(1994) Throwing Copper

Live

... read moreOn Throwing Copper, Live tightened their sound, added crashing crescendos for dramatic effect, and injected some anger into their sound and songwriting. They also eased up a bit on the Eastern philosophy; the result is a more cohesive, memorable record overall, and quite an improvement from the...

59′:22″ 14 Songs

1
Live
The Dam At Otter Creek (Album Version)
4:40
2
Live
Selling The Drama (Album Version)
3:26
3
Live
I Alone
3:51
4
Live
Iris (Album Version)
3:59
5
Live
Lightning Crashes
5:25
6
Live
Top (Album Version)
2:42
7
Live
All Over You (Album Version)
3:59
8
Live
Shit Towne (Album Version)
3:48
9
Live
T.B.D. (Album Version)
4:29
10
Live
Stage (Album Version)
3:08
11
Live
Waitress (Album Version)
2:49
12
Live
Pillar Of Davidson (Album Version)
6:46
13
Live
White, Discussion (Album Version)
6:06
14
Live
Horse (Album Version)
4:14
Released 01 January 1994, ℗ 1994 Radioactive Records J.V.

Review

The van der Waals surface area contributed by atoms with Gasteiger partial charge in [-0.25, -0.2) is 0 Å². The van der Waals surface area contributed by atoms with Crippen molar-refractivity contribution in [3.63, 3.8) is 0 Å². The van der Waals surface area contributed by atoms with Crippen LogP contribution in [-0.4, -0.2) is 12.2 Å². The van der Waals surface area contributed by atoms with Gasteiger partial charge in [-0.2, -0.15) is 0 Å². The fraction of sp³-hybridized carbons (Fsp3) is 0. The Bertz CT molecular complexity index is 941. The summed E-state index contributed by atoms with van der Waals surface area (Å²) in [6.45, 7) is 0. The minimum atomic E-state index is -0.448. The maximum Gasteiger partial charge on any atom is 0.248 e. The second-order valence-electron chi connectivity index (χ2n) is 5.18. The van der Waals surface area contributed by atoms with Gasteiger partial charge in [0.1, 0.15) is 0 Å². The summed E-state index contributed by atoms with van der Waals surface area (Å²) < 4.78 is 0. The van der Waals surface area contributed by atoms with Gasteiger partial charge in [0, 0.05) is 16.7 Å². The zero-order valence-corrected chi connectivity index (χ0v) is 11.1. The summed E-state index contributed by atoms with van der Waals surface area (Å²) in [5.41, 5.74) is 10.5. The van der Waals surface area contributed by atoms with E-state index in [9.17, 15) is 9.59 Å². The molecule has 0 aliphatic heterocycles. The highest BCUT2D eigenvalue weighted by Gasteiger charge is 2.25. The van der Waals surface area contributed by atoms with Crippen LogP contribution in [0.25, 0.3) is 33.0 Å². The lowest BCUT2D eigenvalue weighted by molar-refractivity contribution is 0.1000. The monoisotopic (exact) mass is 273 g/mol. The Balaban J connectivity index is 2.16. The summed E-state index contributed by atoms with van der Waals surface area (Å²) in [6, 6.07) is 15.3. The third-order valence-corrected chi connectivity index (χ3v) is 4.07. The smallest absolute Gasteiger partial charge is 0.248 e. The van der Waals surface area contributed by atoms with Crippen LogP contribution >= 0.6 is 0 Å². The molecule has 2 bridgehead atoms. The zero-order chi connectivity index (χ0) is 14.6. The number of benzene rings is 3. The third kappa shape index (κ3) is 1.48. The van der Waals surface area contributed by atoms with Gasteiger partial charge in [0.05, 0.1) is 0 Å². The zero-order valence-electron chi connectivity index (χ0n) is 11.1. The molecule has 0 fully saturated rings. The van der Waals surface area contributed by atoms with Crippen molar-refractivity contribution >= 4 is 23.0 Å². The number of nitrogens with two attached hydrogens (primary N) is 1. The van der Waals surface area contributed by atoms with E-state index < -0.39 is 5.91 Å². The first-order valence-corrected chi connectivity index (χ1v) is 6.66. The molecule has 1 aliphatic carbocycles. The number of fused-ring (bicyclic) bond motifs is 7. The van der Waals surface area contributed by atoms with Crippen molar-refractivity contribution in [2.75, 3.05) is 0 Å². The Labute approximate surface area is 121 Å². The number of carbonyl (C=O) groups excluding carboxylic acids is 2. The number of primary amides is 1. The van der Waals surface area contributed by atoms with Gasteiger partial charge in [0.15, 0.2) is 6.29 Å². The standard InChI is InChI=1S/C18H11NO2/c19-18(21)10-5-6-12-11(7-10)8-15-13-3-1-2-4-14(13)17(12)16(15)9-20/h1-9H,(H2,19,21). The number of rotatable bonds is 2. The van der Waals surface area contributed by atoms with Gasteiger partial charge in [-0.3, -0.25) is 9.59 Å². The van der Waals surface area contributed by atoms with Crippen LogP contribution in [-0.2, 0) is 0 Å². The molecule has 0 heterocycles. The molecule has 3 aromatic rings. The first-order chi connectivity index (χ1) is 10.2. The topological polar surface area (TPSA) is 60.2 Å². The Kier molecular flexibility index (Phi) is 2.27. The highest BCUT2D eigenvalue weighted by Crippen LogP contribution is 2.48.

On Throwing Copper, Live tightened their sound, added crashing crescendos for dramatic effect, and injected some anger into their sound and songwriting. They also eased up a bit on the Eastern philosophy; the result is a more cohesive, memorable record overall, and quite an improvement from the sometimes overly precious Mental Jewelry. And for all of Mental Jewelry's ideologies, Throwing Copper is ultimately a more passionate and successful album, thanks to tracks like "I Alone," "Selling the Drama," and "All Over You," all of which received heavy radio play. The rebirth-themed "Lightning Crashes," the album's biggest hit, was written in memory of Barbara Lewis, a classmate who was killed by a drunk driver in 1993. Other standouts include the Kurt Cobain/Courtney Love-inspired "Stage," the apocalyptic "White, Discussion," the bass-driven, obsessive "Iris," and the dark "Dam at Otter Creek." Of course, Ed Kowalczyk couldn't resist throwing in a song like "T.B.D." (for the Tibetan Book of the Dead), based on Aldous Huxley's slow descent into death, aided by heroin. Its melodrama is a bit much, even for Live, and is just a sign of things to come on their next album, Secret Samadhi. But Throwing Copper is still a huge improvement from Mental Jewelry, and is the least overtly preachy Live album to date. ~ Gina Boldman